This editorial by Libby Baney and Thomas E. Menighan, BSPharm, MBA, FAPhA was published in Drug Topics on October 16, 2018. Baney is a senior advisor to the Alliance for Safe Online Pharmacies. Menighan is executive vice president and chief executive officer of the American Pharmacists Association.

Lower Drug Prices Aren’t Worth Higher Health Risks

Everyone on the “buy side” wants lower cost medicines. But at what cost? As HHS tries to make medications more affordable, patient safety must not be sacrificed.

Directed by HHS, FDA convened a Working Group in August to examine potential prescription drug importation policies. Its recommendations would likely promote competition for certain off-patent sole-source drugs that cost more in the United States than elsewhere. Yet, foreign sellers can already increase competition by working with authorities to export FDA-approved products to the United States via the legitimate supply chain. While FDA is considering allowing foreign sellers to export to the United States to increase competition, they are doing so without directly addressing the core issue of domestic price spikes.

Pharmacists are willing to consider novel approaches to lower the cost of medications, but are concerned the Working Group’s potential recommendations will incentivize foreign sellers by relaxing importation requirements. These requirements protect patients and ensure safe and effective medications.

Demand for convenient lower-cost medications has created a new economic incentive for criminals to manufacture and sell dangerous counterfeit drugs. Counterfeits are often made in unsafe conditions; contain too much, too little, or no active ingredients; and/or may contain dangerous or deadly substances.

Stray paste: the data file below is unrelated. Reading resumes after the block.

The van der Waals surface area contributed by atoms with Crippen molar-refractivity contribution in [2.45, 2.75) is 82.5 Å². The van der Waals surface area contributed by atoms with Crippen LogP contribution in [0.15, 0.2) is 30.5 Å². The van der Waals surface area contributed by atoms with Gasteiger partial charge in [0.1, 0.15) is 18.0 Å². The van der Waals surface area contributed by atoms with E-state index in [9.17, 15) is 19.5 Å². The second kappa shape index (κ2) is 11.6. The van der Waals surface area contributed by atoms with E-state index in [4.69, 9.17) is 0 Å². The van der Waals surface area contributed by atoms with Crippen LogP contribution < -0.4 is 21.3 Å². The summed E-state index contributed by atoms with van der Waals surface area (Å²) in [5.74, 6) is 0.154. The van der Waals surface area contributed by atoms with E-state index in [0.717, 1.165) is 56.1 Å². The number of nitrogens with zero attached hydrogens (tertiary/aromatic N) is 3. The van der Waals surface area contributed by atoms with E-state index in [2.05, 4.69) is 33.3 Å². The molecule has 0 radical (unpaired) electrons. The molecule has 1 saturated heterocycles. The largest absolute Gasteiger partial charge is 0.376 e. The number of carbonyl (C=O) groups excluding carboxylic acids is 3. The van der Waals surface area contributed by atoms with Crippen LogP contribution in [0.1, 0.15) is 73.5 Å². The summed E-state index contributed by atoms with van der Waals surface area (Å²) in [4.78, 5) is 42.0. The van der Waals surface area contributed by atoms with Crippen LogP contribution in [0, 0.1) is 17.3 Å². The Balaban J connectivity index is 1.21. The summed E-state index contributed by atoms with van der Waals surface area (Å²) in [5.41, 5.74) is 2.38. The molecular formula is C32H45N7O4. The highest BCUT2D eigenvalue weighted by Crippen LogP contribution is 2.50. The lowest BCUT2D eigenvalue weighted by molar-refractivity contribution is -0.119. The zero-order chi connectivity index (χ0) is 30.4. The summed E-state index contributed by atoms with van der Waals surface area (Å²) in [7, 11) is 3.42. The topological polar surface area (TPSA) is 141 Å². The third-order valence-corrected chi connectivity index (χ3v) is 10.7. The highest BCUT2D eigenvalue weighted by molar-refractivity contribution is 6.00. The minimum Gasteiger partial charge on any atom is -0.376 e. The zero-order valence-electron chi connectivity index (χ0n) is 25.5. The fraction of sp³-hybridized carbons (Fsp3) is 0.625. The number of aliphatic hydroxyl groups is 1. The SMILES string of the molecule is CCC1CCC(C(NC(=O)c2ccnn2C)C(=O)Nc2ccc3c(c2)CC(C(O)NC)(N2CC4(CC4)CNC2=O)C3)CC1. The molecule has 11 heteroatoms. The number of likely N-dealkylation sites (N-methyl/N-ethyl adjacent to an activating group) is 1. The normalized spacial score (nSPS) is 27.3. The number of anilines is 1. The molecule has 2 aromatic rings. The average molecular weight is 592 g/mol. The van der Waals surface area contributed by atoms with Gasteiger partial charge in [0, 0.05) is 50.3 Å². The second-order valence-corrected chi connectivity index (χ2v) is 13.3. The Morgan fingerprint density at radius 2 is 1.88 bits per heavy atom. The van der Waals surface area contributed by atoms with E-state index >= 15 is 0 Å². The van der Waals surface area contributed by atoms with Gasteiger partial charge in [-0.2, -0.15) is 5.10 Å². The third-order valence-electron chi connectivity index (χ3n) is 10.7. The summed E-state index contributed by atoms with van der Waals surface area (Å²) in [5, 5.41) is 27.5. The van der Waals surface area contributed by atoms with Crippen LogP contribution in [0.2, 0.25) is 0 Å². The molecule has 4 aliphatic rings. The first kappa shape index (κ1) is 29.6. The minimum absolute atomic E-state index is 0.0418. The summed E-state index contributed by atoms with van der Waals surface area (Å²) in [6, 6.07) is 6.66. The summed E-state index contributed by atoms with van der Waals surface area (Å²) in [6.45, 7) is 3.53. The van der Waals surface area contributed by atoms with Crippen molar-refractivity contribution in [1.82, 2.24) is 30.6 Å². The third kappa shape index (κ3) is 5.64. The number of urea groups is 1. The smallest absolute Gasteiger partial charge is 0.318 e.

Drug counterfeiters regularly trade in the highest-cost, hardest-to-get, and most sought-after products in America. Whenever there is a drug shortage, public health crisis, or price spike, counterfeiters and criminals swoop in, and target patients by offering access, “deals,” and even “cures.” Should HHS authorize importation of high-cost and/or high-demand off-patent medicines, we should expect criminals to similarly flock to that new market.

Expanding mechanisms available to import foreign-sourced medicines to the United States would exacerbate an already unmanageable safety situation. Officials already struggle to stop dangerous fakes from entering the country. Counterfeit pills laced with fentanyl and other synthetic opioids that kill Americans are shipped into the United States in mass quantities from foreign sources. The FDA estimates that it is able to inspect 0.06% of all packages thought to contain drug products that enter international mail facilities.

HHS’s actions could also have the unintended consequence of suggesting to Americans that it’s safe to buy any medicine from foreign sources. This messaging matters.

U.S. consumers buying medications from Canadian online pharmacies rarely, if ever, receive the same regulator-approved products provided to Canadian consumers. The FDA has found that 85% of drugs promoted as Canadian came from 27 other countries. Just as criminals now pass themselves off as Canadian, allowing even a limited legal means of importation would cause criminals to pass themselves off as meeting the requirements of a new restricted importation policy.

Pharmacists can play an important role in educating patients about their buying options, including ways to identify and coordinate cost-effective regimens that consider treatment plans, payer policies, and other members of the care team. Pharmacists can help optimize the impact of patients’ medications, but cannot do this effectively when patients’ medications may not be safe or effective.